The Barricade Inn squat, Parnell Street, Dublin 1.
Awaiting eviction this week.
The open letter reads:
This building was laying vacant and abandoned in the heart of our capital city for over a decade, left to wreck and ruin. About a year ago, a group of squatters entered and spent months renovating the premises and restoring life to the building. They proceeded to open the premises to the public for meetings, workshops, gigs, etc. They ran a café, a library and a computer room and provided a space open to the public, free to use.
Elsewhere, Dublin is filled with glittery shops and profit machinery breathing in and out profit-seeking machine people. Spaces like The Barricade Inn offered an alternative. The group that opened this space also had the audacity to challenge Ireland’s housing crisis head-on by placing their own bodies in the politico-legal grey zone of private property rights versus common sense.
Following in the tradition of political action taken by groups such as the Dublin Housing Action Committee (DHAC) – an organization which emerged during the 1960’s to tackle similar problems of unaffordable housing and perceived injustices as a large number of properties then too stood empty in the capital in the midst of a housing crisis – activists at the Barricade Inn took up residency in the newly opened building. The same struggle continues to this day. I quote an excerpt from the DHAC, Bulletin No 1, 19691;
“Laws that allow and encourage landlords to knock down sound houses or leave them idle during a housing emergency are immoral, and the courts and judges that uphold them are in contempt of justice.
“Throughout the city of Dublin there are hundreds of flats and houses lying idle (vacant possession being more important and profitable than housing families) while 10,000 families are homeless. For this reason we call on all homeless families to join the DHAC and to occupy all vacant private accommodation...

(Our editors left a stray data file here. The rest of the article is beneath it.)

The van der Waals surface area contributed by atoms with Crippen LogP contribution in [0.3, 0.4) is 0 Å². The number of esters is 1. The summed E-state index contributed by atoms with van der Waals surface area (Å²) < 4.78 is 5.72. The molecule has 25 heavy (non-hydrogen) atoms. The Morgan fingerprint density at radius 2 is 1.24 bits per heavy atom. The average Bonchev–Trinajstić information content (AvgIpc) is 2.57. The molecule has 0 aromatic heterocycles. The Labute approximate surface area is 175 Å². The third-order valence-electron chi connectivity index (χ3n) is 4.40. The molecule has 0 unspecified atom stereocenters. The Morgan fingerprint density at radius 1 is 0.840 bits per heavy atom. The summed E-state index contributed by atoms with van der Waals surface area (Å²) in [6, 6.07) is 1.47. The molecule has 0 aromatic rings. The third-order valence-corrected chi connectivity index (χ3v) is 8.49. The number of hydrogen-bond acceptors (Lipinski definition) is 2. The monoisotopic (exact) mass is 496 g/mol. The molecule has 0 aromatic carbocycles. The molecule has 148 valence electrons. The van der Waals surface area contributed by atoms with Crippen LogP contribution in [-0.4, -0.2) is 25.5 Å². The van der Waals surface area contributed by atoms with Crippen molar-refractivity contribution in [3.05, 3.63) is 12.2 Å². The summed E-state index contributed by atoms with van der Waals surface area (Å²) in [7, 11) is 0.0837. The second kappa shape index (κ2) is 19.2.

“The high increase of property value in Dublin is being exploited to the full by the landlords and speculators. These landlords feed off the desperate need of Dublin’s homeless for accommodation…”
What is needed is a change. We need not simply crush the rentier class, as a gardener crushes the common garden snail between forefinger and thumb in the creation of a perfect garden… as appealing and all as that fantasy may sound – to destroy the parasite that feeds upon the masses – the problem we face runs deeper than that. What is required is a more fundamental, more radical reorganisation of our society and its politico-economic constellation. But there is little point in evoking the word “Revolution” without concrete and reasonable objectives to stand upon.
Perhaps affordable housing or innovative cultural space within our city is such a reasonable objective… I mean, what else is going to be done with buildings such as this?
Thanks Tomas Lynch